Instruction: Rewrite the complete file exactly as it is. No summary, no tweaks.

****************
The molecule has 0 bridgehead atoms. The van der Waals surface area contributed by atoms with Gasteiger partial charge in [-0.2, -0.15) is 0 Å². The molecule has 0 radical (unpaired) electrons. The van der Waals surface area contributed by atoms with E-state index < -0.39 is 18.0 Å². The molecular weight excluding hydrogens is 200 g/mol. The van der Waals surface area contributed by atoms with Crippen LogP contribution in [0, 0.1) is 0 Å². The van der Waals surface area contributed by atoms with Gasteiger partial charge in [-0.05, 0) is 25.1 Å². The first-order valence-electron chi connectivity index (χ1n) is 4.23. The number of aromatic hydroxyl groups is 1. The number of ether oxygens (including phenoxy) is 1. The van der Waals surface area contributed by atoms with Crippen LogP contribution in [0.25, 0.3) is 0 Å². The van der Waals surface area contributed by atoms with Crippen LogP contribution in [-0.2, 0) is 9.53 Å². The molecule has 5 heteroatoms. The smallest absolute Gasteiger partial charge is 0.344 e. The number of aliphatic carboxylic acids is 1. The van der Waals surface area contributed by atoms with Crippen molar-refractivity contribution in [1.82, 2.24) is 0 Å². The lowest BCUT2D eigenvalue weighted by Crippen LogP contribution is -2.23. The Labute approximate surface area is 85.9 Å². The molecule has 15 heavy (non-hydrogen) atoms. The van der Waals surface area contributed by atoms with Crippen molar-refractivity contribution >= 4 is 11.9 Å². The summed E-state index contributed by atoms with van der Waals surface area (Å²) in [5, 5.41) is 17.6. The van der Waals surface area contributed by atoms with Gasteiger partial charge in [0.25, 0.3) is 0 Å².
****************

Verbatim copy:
The molecule has 0 bridgehead atoms. The van der Waals surface area contributed by atoms with Gasteiger partial charge in [-0.2, -0.15) is 0 Å². The molecule has 0 radical (unpaired) electrons. The van der Waals surface area contributed by atoms with E-state index < -0.39 is 18.0 Å². The molecular weight excluding hydrogens is 200 g/mol. The van der Waals surface area contributed by atoms with Crippen LogP contribution in [0, 0.1) is 0 Å². The van der Waals surface area contributed by atoms with Gasteiger partial charge in [-0.05, 0) is 25.1 Å². The first-order valence-electron chi connectivity index (χ1n) is 4.23. The number of aromatic hydroxyl groups is 1. The number of ether oxygens (including phenoxy) is 1. The van der Waals surface area contributed by atoms with Crippen LogP contribution in [0.25, 0.3) is 0 Å². The van der Waals surface area contributed by atoms with Crippen LogP contribution in [-0.2, 0) is 9.53 Å². The molecule has 5 heteroatoms. The smallest absolute Gasteiger partial charge is 0.344 e. The number of aliphatic carboxylic acids is 1. The van der Waals surface area contributed by atoms with Crippen molar-refractivity contribution in [1.82, 2.24) is 0 Å². The lowest BCUT2D eigenvalue weighted by Crippen LogP contribution is -2.23. The Labute approximate surface area is 85.9 Å². The molecule has 15 heavy (non-hydrogen) atoms. The van der Waals surface area contributed by atoms with Crippen molar-refractivity contribution >= 4 is 11.9 Å². The summed E-state index contributed by atoms with van der Waals surface area (Å²) in [5, 5.41) is 17.6. The van der Waals surface area contributed by atoms with Gasteiger partial charge in [0.25, 0.3) is 0 Å².